The opinion of the court was delivered by: Leslie E. Kobayashi United States District Judge
ORDER DISMISSING COMPLAINT AND
ACTION PURSUANT TO 28 U.S.C. § 1915(g)
Before the court is pro se Plaintiff Peter Ray Tia's prisoner civil rights Complaint and in forma pauperis ("IFP") application. Plaintiff complains of mishandled mail, conspiracies, and alleged due process abuses at the Halawa Correctional Facility ("HCF").
A prisoner may not bring a civil action or appeal a civil judgment in forma pauperis if: the prisoner has, on 3 or more prior occasions, while incarcerated or detained in any facility, brought an action or appeal in a court of the United States that was dismissed on the grounds that it is frivolous, malicious, or fails to state a claim upon which relief may be granted, unless the prisoner is under imminent danger of serious physical injury.
28 U.S.C. § 1915(g). "[Section] 1915(g) should be used to deny a
IFP status only when, after careful evaluation of the order
dismissing an action, and other relevant information, the district
court determines that the action was dismissed because it was
frivolous, malicious or failed to state a claim." Andrews
v. King, 398 F.3d 1113, 1121 (9th Cir. 2005). "In some instances, the
district court docket records may be sufficient to show that a prior
dismissal satisfies at least one of the criteria under § 1915(g) and
therefore counts as a strike." Id. at 1120.
Plaintiff is well acquainted with the federal courts, having filed more than twenty-seven federal civil actions and appeals since 2001. See http://pacer.psc.uscourts.gov. (PACER Case Locator). At least three of Plaintiff's prior cases qualify as "strikes" under § 1915(g):
(1) Tia v. Fujita, 1:08-cv-00575 HG (D. Haw. Jan. 27, 2009) (dismissed for failure to state a claim);
(2) Tia v. Criminal Investigation Demanded, 1:10-cv-00383 SOM (D. Haw. Aug. 5, 2010) (dismissed as frivolous and for failure to state a claim); and
(3) Tia v. Criminal Investigation, 1:10-cv-00441 DAE (D. Haw. Jul. 30, 2010) (dismissed as frivolous and for failure to state a claim).*fn1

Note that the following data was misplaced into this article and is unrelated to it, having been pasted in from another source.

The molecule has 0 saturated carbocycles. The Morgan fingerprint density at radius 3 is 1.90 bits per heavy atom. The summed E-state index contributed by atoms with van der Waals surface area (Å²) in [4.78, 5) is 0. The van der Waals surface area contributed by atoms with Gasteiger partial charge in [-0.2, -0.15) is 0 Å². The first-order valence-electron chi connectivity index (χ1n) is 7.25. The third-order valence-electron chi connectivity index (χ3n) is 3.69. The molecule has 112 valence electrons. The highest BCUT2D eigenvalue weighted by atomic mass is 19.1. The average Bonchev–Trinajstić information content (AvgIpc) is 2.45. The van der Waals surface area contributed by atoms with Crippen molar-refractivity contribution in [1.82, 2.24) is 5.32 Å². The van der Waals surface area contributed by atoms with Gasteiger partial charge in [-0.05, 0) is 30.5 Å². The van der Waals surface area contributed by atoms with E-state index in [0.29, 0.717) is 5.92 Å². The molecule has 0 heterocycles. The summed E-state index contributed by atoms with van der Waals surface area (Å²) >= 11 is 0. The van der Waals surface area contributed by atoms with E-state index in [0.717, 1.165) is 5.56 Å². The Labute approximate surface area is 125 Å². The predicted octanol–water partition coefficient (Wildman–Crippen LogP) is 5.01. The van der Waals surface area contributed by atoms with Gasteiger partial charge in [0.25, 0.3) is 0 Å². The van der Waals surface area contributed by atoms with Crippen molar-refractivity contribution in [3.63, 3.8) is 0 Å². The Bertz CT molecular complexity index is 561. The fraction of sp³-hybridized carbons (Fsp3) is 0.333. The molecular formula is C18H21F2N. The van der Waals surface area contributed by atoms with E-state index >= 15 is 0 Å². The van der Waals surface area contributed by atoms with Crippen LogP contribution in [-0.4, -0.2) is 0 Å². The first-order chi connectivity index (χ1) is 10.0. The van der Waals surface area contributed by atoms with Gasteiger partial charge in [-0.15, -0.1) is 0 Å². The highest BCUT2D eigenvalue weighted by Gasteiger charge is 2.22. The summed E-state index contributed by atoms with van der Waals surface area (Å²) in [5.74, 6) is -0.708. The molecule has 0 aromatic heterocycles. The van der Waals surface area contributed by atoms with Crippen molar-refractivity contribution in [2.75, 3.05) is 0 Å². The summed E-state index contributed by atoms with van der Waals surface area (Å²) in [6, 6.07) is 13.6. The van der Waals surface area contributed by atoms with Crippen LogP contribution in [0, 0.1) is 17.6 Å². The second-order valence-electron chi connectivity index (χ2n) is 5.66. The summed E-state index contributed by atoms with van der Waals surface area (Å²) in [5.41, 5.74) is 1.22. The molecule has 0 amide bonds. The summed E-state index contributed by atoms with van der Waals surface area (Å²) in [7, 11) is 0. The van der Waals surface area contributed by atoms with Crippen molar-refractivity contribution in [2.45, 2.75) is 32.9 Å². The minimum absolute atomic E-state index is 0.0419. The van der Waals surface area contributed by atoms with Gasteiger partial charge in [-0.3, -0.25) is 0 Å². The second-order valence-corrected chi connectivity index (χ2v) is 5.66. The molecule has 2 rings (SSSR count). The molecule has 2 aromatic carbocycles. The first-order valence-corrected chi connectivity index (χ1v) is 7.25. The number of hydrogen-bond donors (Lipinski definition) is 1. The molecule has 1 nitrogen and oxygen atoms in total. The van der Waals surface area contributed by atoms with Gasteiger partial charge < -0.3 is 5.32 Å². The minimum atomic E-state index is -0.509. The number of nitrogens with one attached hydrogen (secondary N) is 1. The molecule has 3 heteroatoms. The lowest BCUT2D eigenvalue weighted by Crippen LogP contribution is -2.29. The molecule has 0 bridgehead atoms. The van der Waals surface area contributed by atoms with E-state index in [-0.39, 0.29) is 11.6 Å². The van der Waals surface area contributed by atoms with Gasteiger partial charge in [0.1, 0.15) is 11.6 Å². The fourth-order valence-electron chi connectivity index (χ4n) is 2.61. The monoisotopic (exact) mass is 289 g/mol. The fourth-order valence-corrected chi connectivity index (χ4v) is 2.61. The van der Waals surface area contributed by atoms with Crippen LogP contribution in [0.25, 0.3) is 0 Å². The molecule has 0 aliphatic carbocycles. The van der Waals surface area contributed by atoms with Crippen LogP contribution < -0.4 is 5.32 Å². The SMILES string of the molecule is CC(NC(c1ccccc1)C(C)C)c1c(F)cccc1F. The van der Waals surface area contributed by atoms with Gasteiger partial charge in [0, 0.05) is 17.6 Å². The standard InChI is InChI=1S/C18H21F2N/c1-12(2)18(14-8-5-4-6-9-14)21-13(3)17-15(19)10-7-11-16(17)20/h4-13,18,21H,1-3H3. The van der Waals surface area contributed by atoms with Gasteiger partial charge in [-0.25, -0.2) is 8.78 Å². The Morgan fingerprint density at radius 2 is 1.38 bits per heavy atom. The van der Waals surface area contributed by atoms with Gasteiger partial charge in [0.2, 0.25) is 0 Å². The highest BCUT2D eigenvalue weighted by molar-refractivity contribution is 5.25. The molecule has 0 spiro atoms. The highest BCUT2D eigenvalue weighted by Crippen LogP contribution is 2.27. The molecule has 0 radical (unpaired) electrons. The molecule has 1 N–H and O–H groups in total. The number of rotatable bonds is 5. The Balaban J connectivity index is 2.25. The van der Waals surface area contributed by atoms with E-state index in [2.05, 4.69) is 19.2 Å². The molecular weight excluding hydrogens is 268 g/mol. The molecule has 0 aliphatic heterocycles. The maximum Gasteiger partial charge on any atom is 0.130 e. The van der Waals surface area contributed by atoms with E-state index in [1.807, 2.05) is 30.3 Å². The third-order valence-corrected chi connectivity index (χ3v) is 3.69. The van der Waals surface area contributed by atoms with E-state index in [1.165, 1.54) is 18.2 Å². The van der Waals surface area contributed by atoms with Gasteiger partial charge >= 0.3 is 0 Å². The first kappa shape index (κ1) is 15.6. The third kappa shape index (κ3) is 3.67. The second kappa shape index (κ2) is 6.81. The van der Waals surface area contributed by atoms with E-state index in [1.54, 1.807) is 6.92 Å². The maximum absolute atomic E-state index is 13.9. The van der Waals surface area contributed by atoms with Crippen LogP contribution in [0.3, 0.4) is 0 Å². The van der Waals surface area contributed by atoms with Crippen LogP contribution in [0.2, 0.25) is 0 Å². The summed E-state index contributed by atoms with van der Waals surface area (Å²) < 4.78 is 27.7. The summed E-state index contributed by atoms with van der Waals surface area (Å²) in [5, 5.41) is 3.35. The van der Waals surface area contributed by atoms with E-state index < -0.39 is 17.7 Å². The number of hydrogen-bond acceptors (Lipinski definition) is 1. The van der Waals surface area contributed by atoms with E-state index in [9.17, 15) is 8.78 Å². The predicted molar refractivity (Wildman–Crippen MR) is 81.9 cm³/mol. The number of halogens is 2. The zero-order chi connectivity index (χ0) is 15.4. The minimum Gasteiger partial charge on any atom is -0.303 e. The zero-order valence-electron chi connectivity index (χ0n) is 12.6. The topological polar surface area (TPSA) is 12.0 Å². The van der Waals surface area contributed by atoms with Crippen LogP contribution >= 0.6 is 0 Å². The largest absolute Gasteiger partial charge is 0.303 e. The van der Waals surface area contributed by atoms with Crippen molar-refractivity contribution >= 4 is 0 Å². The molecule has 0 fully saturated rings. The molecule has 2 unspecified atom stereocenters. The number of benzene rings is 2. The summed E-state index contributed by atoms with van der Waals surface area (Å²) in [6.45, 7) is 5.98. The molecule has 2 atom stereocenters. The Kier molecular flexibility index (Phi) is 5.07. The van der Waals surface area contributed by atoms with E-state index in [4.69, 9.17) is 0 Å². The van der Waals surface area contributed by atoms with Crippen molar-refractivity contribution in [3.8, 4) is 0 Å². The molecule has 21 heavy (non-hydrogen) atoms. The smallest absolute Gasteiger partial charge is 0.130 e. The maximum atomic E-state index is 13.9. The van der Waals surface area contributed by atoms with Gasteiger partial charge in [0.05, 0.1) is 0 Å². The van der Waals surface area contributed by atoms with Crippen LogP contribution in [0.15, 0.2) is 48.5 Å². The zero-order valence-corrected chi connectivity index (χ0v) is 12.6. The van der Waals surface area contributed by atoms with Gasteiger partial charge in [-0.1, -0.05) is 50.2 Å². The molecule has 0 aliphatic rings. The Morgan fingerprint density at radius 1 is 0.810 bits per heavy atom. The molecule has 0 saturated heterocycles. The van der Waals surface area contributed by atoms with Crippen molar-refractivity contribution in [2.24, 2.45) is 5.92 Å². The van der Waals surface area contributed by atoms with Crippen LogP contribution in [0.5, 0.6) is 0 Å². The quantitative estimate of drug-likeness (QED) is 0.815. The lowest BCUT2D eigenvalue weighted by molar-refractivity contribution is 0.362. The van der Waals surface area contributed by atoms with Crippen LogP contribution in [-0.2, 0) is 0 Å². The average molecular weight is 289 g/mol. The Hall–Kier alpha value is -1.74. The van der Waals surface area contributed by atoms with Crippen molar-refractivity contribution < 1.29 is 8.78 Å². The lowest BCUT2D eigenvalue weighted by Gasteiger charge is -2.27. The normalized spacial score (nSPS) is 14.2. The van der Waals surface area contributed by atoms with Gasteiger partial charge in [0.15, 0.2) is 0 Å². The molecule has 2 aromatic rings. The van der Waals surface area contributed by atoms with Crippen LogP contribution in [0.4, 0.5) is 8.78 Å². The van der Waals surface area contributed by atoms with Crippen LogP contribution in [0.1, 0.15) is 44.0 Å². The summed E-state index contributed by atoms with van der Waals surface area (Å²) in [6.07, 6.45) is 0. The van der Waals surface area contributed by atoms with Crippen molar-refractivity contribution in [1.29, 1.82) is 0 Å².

Plaintiff may not bring a civil action without complete prepayment of the $350.00 filing fee unless he is in imminent danger of serious physical injury. 28 U.S.C. § 1915(g).
To meet the "imminent danger" requirement, the "threat or prison condition [must be] real and proximate," Ciarpaglini v. Saini, 352 F.3d 328, 330 (7th Cir. 2003) (quoting Lewis v. Sullivan, 279 F.3d 526, 531 (7th Cir. 2002)), and the allegations must be "specific or credible." Kinnell v. Graves, 265 F.3d 1125, 1128 (10th Cir. 2001). Further, "the availability of the [imminent danger] exception turns on the conditions a prisoner faced at the time the complaint was filed, not some earlier or later time." Andrews v. Cervantes, 493 F.3d 1047, 1053 (9th Cir. 2007). "[T]he exception applies if the complaint makes a plausible allegation that the prisoner faced 'imminent danger of serious physical injury' at the time of filing." Id. at 1055. Claims concerning an "imminent danger of serious physical injury" cannot be triggered solely by complaints of past abuse. See Ashley v. Dilworth, 147 F.3d 715, 717 (8th Cir. 1998); Luedtke v. Bertrand, 32 F. Supp. 2d 1074, 1077 (E.D. Wis. 1999).
Plaintiff's Complaint is incoherent; he broadly alleges that Defendants, including prison guards, the Hawaii governor, and the City and County of Hawaii are or have been conspiring with officials from the Corrections Corporation of America, the Hawaii Paroling Authority, and a white supremacist gang. He alleges that his mail has been mishandled, court cases have been obstructed, and his release has been delayed. He complains of his "kidnapping" and continued incarceration. These allegations do not support a finding that Plaintiff was in imminent danger of serious physical injury ...